One thing we have learned when researching ADA compliant web design is that there are no clear guidelines. That just makes things easier, doesn’t it? Before we get into it, let’s unpack what exactly is the ADA and why they are interested in your website.
What Is The ADA?
The ADA stands for the Americans with Disabilities Act. When the general public hears that buzz word they typically think wheelchair accessible, handrails, service animals, Braille, etc. However, ADA compliance also extends into the interwebs. Some business that are under the ADA Title I or ADA Title III are required to build a website that is ADA compliant. This article by EPGD Law does a great job explaining whether your business is required to have an ADA compliant website. But “required to” or “need to” are two different things. Just because you are not technically required to have one, does this mean you don’t want one? No.
The Cost Of An ADA Compliant Website
Typically the cost of something determines whether or not we want to do it, right? If you are required by the article above, then it’s a non-argument. By not offering an ADA compliant website, depending on the site, you as a business owner can be looking at a $50,000 bill + lawsuits. For argument sake, let’s say you are going to build an ADA compliant website, what is the cost?
Some developers, when they here ADA compliant that are unfamiliar (or very familiar) and add a huge markup. Anywhere from $15,000 – $40,000 additional. Let us be the first to say, THAT IS STUPID. If you don’t mind, let us educate you. (And we apologize if you already made a decision to spend that kind of money without knowing why – didn’t mean to offend you, but it was stupid.)
Steps To Develop An ADA Compliant Website
You’ll be pleased to know that many of the ADA compliant recommendations (remember, there are no clear guidelines) should already be included with your current website build. These things include:
- Alt tags for images, videos, audio files, etc. When your web designer is building your website and including SEO, this is already added to your price. You should not expect to pay more for this since it’s included.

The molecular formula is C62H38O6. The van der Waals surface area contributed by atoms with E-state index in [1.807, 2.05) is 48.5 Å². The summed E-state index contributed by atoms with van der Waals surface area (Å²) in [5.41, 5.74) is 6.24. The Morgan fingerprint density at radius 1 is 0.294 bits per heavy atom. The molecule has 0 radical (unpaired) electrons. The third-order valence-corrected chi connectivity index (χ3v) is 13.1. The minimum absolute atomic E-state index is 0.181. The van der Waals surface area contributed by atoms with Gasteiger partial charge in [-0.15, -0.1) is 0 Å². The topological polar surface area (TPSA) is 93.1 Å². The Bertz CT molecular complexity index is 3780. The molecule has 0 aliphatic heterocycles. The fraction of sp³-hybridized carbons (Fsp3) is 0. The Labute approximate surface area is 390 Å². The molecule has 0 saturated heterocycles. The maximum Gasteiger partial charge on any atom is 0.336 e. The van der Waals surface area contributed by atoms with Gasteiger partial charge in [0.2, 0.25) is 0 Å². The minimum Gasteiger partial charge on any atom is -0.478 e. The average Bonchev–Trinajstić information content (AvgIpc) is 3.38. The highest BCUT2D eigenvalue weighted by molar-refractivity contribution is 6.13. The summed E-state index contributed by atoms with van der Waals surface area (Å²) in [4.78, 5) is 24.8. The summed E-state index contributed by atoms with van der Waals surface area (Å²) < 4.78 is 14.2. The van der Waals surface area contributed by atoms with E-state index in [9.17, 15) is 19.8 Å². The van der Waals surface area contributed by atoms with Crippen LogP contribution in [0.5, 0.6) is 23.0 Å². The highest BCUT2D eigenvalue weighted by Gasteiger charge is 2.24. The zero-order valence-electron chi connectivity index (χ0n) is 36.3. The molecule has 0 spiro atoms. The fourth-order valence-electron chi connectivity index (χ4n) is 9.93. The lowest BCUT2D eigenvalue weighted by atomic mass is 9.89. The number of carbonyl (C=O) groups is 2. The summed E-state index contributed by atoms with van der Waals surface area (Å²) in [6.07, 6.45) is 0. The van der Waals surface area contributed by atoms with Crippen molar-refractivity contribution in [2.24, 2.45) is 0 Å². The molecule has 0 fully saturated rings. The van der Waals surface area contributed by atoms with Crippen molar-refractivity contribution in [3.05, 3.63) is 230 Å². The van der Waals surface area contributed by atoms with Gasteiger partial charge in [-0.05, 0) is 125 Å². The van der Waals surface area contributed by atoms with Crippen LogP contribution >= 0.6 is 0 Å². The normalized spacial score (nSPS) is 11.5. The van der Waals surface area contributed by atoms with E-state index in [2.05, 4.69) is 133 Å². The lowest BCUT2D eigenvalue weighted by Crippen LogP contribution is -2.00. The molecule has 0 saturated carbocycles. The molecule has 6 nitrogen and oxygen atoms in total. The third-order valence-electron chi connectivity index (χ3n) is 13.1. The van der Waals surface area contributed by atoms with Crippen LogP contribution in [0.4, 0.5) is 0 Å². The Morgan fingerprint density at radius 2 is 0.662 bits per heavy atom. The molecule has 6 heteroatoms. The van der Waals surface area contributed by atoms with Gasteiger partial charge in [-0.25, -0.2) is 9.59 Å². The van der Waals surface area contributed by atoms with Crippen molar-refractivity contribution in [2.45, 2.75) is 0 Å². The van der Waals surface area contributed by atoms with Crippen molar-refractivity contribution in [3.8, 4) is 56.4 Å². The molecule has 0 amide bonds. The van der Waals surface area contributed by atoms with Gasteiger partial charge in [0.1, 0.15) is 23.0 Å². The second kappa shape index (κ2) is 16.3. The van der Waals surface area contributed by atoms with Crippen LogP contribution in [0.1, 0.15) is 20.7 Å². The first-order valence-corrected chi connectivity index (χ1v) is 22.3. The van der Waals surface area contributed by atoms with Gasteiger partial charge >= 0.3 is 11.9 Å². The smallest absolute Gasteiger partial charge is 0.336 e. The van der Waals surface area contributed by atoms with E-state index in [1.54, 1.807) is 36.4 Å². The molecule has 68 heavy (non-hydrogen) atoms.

- Site Language in header code. Again, this is already added when coding the website. You have to do this for browsers to know what to do, etc. Don’t let it scare you – it’s included.
- Organized layout. Excuse me? If your website isn’t organized when design, why are you working with those guys? This should be included.
- Text transcripts. This one might cost you a little more. But since you are hosting all your videos on youtube, you should have it there already for video SEO. And we can transcript your audio or videos for just a few dollars a minute. Don’t pay out the nose for this.
- Input Error Messages. Do you have a form that doesn’t send because someone missed an input? You have an error message right? This is the default, don’t pay more for this.
There are many other things you can do as well (off-site links being labeled, font sizes, link sizes, non-pdf embeds, etc.). But I think you get the idea. It’s not as scary as is sounds, so no need to pay upwards for $40,000 more for a new website when a lot of these things should have already been added into your current one. I’d suggest asking a company like ours to do a quick audit for you for less than $1500. With that audit, you can go back to your current developer and say “fix it” or ask us to come alongside and get the job done right. Lots of times, you don’t need a brand new huge overhaul and can just tweak a few things.
Skillful Antics & ADA Compliance
If you would like to create a new website that is ADA Compliant, get a few quotes – but don’t forget to ask us. Since the beginning, we’re not out to make as much as we can get – just as much as we need. Since we offer unmatched quality at much lower prices than any big city market, it would wise to shoot us a request over our bow and see what comes back!
P.S. If you are a victim of an ADA Compliant Lawsuit, send an email over to Whitehouse & Cooper. They are technology lawyers that can assist in ways a general lawyer may not. (We are not affiliated or receive affiliate revenue from Whitehouse & Cooper – just trying to help!)